For New Years, Dee and I struggled to stay awake until midnight and ended up cuddled up in her bed with six dogs and who knows how many cats about two hours out. However, thanks to Wasi’s insistence that he could also fit (he couldn’t) and his repeated attempts to do so (I still have the bruises), we weren’t able to succumb to sleep before the year changed. We rang it in with sparkles and lots of noise and then hightailed it to bed.

Now we’re a few days in to 2019 and I’m taking a moment to look back over the last year. It’s been a long one, with some incredible highs and some seriously low lows. I want to say the ups outweighed the downs but honestly, I think it probably came out pretty even. All things considered, that’s better then expected so I’ll take it. I do know that I’ve had one incredible experience after another this year, from filling a lifelong dream of riding racehorses in Newmarket, England to taking the leap and embarking on this insane tour of Europe with my furry family in tow. No one can say that I’ve let PTSD take life away from me, that’s for sure, and since that’s my daily goal, I’m satisfied. This coming year I’m hoping to find a bit of the opposite of what I found this year: less questions and more answers, less drama and more peace, less restlessness and more stability… most of all, though, what I’d like to find in 2019 is a home to call my own, where I can reunite my horses, safely house my dogs and cats, and never have to worry about losing it all again. So here’s to that!

P.S. I also want a really good vacuum this year… my life in the caravan would be so different with a really good vacuum 😂!

Financial Woes

Today has been horrible.  Not even travel horrible but just life horrible made worse by the fact that I am travelling and a bajillion miles away from my mother when I would like nothing more then a hug.  It’s also compounded by the fact that I’m pretty much wholly responsible for all the horribleness because I have a not so endearing habit of making poor life choices, particularly of the financial variety.  My life is basically a complete and utter mess.  Which I knew when this trip started but feels so much heavier of a burden when you’re in a foreign country and don’t have a way home.

For those that are wondering, this trip is “funded” (if you can call scrapping by eating mainly peanut butter and jelly, feeding my dogs Pedigree and my cats Whiskas *gag* and having to camp at truck stops because you’re too broke for campsites “funded”) by my VA disability compensation payment.  I am rated 100% disabled due to complex PTSD (and a whole bunch of related crap but that’s the main one).  Generally speaking, 100% disability compensation is a fairly decent pay check, even for someone like me who pretty much can’t hold down a steady job to supplement it.  It becomes less decent when you’re like me, and half of it basically goes straight away towards trying to keep the monster debt from swallowing you whole.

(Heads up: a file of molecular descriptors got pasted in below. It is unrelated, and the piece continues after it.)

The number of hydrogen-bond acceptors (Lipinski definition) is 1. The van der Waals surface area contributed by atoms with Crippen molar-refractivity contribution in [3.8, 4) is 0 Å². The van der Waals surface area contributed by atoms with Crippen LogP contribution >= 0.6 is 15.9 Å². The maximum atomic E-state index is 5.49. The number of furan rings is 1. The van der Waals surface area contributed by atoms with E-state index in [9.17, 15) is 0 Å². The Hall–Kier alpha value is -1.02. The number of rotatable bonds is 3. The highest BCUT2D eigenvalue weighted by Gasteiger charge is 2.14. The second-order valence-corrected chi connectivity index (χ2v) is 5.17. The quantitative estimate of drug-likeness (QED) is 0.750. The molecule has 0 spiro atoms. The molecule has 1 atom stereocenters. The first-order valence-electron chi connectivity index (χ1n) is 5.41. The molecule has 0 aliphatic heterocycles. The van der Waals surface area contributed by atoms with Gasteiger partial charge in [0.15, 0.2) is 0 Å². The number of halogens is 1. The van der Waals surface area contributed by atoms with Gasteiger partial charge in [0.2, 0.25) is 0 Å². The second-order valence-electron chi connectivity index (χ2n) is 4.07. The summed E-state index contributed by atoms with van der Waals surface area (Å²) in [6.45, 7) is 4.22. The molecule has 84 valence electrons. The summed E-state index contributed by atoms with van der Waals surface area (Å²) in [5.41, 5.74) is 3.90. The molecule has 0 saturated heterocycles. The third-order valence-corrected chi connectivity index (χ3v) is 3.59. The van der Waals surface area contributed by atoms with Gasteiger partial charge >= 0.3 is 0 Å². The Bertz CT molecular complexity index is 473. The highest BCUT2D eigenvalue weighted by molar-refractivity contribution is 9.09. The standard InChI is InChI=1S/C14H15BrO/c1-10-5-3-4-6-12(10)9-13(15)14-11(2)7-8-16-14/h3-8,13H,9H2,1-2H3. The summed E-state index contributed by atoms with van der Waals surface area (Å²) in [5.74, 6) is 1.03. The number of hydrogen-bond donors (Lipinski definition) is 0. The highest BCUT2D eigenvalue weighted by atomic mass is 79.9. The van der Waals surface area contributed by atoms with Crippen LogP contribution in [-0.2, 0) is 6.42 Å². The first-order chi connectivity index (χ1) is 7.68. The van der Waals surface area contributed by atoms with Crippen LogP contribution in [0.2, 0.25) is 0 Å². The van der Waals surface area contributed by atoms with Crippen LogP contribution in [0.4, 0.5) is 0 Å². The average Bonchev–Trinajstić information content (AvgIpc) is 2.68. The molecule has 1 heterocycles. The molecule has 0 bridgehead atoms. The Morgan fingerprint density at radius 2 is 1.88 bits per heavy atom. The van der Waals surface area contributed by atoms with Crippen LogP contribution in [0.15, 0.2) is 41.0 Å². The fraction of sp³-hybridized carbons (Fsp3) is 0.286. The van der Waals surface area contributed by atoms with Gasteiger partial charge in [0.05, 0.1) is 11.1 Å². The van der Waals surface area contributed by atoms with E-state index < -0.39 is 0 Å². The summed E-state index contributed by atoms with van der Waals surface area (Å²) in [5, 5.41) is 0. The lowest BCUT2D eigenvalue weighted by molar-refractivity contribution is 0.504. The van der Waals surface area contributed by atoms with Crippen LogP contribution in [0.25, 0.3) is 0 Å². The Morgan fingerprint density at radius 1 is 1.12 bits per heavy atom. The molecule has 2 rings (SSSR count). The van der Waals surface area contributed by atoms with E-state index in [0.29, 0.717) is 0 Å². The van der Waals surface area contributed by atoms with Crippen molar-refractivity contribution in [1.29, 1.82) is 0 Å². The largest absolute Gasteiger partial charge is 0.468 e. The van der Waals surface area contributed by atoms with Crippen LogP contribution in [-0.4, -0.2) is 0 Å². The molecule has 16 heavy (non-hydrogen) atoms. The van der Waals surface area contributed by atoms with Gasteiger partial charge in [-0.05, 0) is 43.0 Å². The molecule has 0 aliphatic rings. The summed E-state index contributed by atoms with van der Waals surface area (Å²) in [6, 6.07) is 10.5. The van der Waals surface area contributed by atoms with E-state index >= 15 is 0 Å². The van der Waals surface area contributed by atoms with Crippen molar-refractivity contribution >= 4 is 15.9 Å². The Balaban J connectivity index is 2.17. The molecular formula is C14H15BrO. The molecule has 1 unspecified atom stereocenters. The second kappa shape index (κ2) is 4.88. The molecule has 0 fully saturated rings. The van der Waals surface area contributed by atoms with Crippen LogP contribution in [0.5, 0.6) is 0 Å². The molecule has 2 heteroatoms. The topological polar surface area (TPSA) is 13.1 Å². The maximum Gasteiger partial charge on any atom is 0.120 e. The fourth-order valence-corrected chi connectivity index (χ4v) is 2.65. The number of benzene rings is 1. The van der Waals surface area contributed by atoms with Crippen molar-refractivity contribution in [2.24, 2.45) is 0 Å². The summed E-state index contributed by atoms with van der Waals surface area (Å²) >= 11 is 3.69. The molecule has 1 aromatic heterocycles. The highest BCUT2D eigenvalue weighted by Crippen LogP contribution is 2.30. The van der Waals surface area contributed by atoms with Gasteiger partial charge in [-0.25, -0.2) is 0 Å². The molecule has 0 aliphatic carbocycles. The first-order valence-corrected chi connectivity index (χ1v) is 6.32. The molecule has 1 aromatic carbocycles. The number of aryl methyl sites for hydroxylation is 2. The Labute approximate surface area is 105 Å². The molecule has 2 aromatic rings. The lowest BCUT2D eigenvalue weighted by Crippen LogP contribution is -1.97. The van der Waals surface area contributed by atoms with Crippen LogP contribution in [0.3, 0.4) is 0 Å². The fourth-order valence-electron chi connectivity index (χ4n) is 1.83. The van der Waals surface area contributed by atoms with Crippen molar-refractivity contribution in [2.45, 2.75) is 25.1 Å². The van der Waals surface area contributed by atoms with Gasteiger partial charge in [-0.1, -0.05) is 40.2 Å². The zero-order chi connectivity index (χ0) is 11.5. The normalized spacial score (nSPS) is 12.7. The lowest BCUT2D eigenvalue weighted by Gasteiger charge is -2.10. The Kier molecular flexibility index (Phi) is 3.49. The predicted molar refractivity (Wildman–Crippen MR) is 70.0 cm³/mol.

I’ll say it outright so no one thinks I’m fishing for sympathy.  I got myself here, the debt is my fault.  Not only am I not a particularly good money manager, but I have the really bad habit of marrying men who are as good at spending money as I am, and just as good at getting divorces where I’m left holding the bag.  Lots of people seem to start their post-divorce lives with nice clean slates; in both of mine, I’ve started tens of thousands of dollars in debt, with the other half having taken on not a cent.  I’m either too nice or too stupid.  Whichever it is, I don’t value money like I clearly should.  Its not that I like a lot of things (although if its for the horses, I wanted all the things), its that I like experiences, with people.  And I often pay for those experiences so that I can have people to enjoy them with even when I can’t afford it.  I have a lot of faults, and bad money handling is one of them, but I’m generous with it…  whether I’m paying for an unrideable pony so he never gets abused again, paying to replace one of my dog’s hips so she can live pain free, or buying my best friend show clothes so she can show one of my horses, I’m not spending it on stuff, I just want to make lives better.